particle

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particle

1. Physics a body with finite mass that can be treated as having negligible size, and internal structure
3. RC Church a small piece broken off from the Host at Mass

particle

See elementary particles.

Particle

 

a member of a lexical-grammatical class of words that express the attitude of the speaker toward an utterance and that may be used to produce certain grammatical forms. An auxiliary part of speech, the particle is not a sentence part.

Particles exist in many languages, and the Slavic languages have a rather extensive system. In Russian, particles are divided into several semantic-functional types. Syntactic particles are used in the formation of the subjunctive, imperative, and optative moods (by, pust’, da, davai, davaite). Negative particles include tie and ni. Subjective modal particles modify the sense of other words or entire sentences; they include intensive particles (ved’, dazhe, -to, zhe), emphatic particles (toi’ko, lish’), interrogative particles (razve, neuzheli, li), and exclamatory particles (kak, chto zd). Particles are also used as affixes in the formation of pronouns and adverbs (koe-, -libo, -nibud’, -to).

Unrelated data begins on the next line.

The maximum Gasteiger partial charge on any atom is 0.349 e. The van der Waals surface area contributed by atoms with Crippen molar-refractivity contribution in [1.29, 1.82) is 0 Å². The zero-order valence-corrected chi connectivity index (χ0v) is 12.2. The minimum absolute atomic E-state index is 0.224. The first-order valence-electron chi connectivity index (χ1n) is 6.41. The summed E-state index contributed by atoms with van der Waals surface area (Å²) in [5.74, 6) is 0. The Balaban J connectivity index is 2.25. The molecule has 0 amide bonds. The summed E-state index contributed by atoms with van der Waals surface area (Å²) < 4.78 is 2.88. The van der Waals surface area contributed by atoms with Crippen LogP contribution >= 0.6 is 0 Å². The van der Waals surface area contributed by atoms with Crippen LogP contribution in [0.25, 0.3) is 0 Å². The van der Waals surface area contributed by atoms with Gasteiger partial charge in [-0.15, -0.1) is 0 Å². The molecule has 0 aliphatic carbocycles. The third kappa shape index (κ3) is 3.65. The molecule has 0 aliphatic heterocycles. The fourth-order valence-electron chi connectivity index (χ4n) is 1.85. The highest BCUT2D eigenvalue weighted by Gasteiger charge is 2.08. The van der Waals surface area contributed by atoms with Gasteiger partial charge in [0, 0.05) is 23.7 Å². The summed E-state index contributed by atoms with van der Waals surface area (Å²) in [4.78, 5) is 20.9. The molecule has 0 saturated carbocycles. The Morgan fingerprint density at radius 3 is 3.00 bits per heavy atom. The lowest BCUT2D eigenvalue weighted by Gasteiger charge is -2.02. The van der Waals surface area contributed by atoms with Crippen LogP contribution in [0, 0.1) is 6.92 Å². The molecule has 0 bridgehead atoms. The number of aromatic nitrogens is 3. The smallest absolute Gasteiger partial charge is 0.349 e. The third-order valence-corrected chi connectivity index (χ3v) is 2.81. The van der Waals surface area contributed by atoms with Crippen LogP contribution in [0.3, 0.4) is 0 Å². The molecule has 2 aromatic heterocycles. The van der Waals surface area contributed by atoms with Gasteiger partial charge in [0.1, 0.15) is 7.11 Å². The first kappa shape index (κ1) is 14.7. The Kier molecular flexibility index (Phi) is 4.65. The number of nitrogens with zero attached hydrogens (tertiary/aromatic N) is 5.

REFERENCES

Grammatika sovremennogo russkogo literaturnogo iazyka. Moscow, 1970.
Vinogradov, V. V. Russkii iazyk, 2nd ed. Moscow, 1972.

V. A. VINOGRADOV

particle

[′pärd·ə·kəl]
(mechanics)
(particle physics)
(physics)
Any very small part of matter, such as a molecule, atom, or electron. Also known as fundamental particle.
Any relatively small subdivision of matter, ranging in diameter from a few angstroms (as with gas molecules) to a few millimeters (as with large raindrops).
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